The main body of the play would be actors on a bare stage, performing the entire romance in a room of the alehouse, with Chris Sly and the Lord watching with the audience. As the romance between Kate and Petruchio develops, the clownish nature of the situation around them will be very dreamlike, and if that dream develops into a nightmare at times then I’m okay with it. After all, the nature of their romance is not the only disturbing fantasy here. When Lucentio’s father shows up in the final act, he is legitimately horrified by the idea that his son was murdered. Some Pedant also gets looped into Lucentio’s ploy to marry Bianca, and his role in the conspiracy never gets resolved, either. I will come back to him later.

The other thing about the romance in this play is that love is never fucking normal, and their love is not actually an ideal. Kate’s final plea to the women, the problematic “place your hands beneath your husband’s foot” is actually a tactic to seduce Petruchio. This monologue is merely a manipulation of his fantasy, and it gets him so hot and bothered that he immediately runs off with her to bed. A fantasy within a play within a fantasy within a play.

Within a dream!!!

But what of Sly? The play ends, and we haven’t had his conflict resolved. Unless we leave him onstage, frightened and alone, questioning everything. And questioning is what the play needs to be about. Doubting reality, and all your presuppositions about right and wrong and love and violence. Simply: questioning. And if you cut out Sly, you amputate a signifigant part of the play that reminds you that the bizarre love story is merely a fantasy, and Kate’s monologue is moralizing instead of being an aspect of fantasy.

So, here’s where my concept gets specific, but I’m basing it in the text as much as possible so try not to hate me for running in this direction with a classic: The Induction is staged as normal. The Lord tricks Christopher Sly and then the Players set up. I want Sly and his new friends to go sit in the back of the theatre, so the brief dialogue with them at the end of Scene I.i happens behind everyone’s back. They can turn around if they want to, but the focus remains on stage normally through the rest of the play. Lucentio initiates his ploy to seduce Bianca. He switches places with his servant, Tranio, and is able to be one of Bianca’s teachers instead of wooing her through traditional methods.

Note the archetypal male sexual fantasy.

However, to pull off this trick, they have to find someone to pose as Tranio’s father, and they are searching for the right candidate throughout much of the play. Here, in an episode of faux interactive theatre, Sly gets pulled onstage to play the Pedant. Throughout the play, I should mention, various servants from the induction will also double as lesser characters in the main play. When Vincentio, Lucentio’s dad, shows up at the end, that role will also be played by the Lord from the Induction. Though Sly will have to read his lines in the play, awkwardly, from a sheet of paper provided to him, the Lord is a natural performer who holds his script but does not need to reference it nearly as much. Kate gives her controversial speech, Petruchio takes her offstage for sex, the play ends. Everyone bows, applause, the players exit with the Lord and servants, but Christopher Sly – whose character is not in the last scene, inexplicably, wanders onstage in his borrowed costume, confused and alone. No bows for him at curtain call. He wanders off, searching for reality.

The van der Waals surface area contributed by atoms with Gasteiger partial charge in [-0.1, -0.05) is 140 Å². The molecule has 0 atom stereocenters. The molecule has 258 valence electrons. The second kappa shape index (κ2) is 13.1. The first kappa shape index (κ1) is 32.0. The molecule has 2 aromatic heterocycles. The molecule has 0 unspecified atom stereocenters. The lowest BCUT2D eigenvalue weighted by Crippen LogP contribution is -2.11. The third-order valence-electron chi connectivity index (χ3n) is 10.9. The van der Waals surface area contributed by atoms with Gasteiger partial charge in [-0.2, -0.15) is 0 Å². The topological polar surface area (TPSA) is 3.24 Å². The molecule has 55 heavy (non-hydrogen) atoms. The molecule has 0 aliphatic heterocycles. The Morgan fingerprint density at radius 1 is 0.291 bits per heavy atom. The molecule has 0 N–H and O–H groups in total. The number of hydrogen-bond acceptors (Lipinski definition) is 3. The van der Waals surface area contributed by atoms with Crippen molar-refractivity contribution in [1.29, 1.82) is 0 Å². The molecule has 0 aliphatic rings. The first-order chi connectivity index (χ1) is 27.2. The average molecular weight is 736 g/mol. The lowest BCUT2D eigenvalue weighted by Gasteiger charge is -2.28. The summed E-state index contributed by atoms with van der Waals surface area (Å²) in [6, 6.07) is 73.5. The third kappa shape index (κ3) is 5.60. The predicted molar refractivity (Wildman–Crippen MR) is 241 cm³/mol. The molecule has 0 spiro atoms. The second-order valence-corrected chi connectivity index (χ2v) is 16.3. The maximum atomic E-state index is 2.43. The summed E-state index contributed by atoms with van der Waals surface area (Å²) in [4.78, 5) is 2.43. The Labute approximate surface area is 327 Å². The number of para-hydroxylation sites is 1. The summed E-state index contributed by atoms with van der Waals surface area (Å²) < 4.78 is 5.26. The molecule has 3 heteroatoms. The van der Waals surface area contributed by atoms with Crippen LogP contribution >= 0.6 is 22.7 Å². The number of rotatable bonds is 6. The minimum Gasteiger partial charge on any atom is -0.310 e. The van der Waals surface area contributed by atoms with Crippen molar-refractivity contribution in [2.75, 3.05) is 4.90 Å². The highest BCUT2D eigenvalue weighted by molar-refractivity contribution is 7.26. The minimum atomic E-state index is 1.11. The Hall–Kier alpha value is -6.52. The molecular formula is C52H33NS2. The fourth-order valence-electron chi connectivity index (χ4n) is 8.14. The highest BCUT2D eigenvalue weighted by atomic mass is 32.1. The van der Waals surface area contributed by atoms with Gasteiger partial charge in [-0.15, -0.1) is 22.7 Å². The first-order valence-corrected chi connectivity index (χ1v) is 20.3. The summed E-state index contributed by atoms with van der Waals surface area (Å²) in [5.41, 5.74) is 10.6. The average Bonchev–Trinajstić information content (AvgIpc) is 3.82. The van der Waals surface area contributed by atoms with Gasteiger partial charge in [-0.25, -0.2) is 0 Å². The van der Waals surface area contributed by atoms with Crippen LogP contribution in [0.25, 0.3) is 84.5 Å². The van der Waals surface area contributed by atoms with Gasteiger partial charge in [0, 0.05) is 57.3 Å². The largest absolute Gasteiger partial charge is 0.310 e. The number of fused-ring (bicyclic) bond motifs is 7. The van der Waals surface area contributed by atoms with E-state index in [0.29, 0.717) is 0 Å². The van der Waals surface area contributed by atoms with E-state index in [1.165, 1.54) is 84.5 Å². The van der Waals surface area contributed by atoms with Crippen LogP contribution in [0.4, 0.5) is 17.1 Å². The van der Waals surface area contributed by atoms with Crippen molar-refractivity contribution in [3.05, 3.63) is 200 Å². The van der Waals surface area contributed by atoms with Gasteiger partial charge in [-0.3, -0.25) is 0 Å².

His mind: utterly blown

And that’s what I would do. At the very least, you have to acknowledge that some degree of character doubling would have occured between the Induction characters and the characters that only show up for a bit at the end. I’m only pushing that convention a bit further, to heighten the performative aspects of this play to a modern audience. Also, all the sexy BDSM things that I mentioned.

Within reason, though, I swear

And in case you couldn’t tell, I really liked this play. It’s complicated, and hard to do funny for a modern audience, but as long as you acknowledge the darkness where it exists, and embrace the sexiness where it exists, the funny will happen by itself. While Merry Wives of Windsor is hilarious entertainment (and also a much better show to do if you want to talk about feminism), Taming of the Shrew uses humor to explore real darkness, and I am fascinated by that. I mean, it’s a play about sex, and sex can be terrifying. But in my opinion, this play balances the darkness and humor very well – you just have to trust the text.

Unlike Zack Snyder, who just masks a script about sexual abuse with really fun explosions.

So, yeah.  That’s the point of the Induction.

Next week, I’ll be reading Pericles, and I have no idea what to expect with that thing. So that’s exciting. In the meantime, here’s my favorite Shakespearean penis joke so far:

“Am I but three inches?  why, thy horn is a foot; and so long am I at the least.”

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  1. […] William Shakespeare’s infamous Taming of the Shrew, and utilizing the concept explored in our Copyright-Free Play Archive.  Yes, that’s right, kids: It’s 50 Shades of Shakespeare.  Over the past few centuries, as […]

  2. […] I say this was a difficult show to direct, I mean that“The Taming of the Shrew” is one of Shakespeare’s most difficult plays.  For those of you unfamiliar with the play: it […]

  3. […] which can benefit from creative remounting.  Blunt Objects Theatre did a really good rendition of Taming of the Shrew in 2013 which you can read about here, but I don’t think we would ever attempt to retrieve […]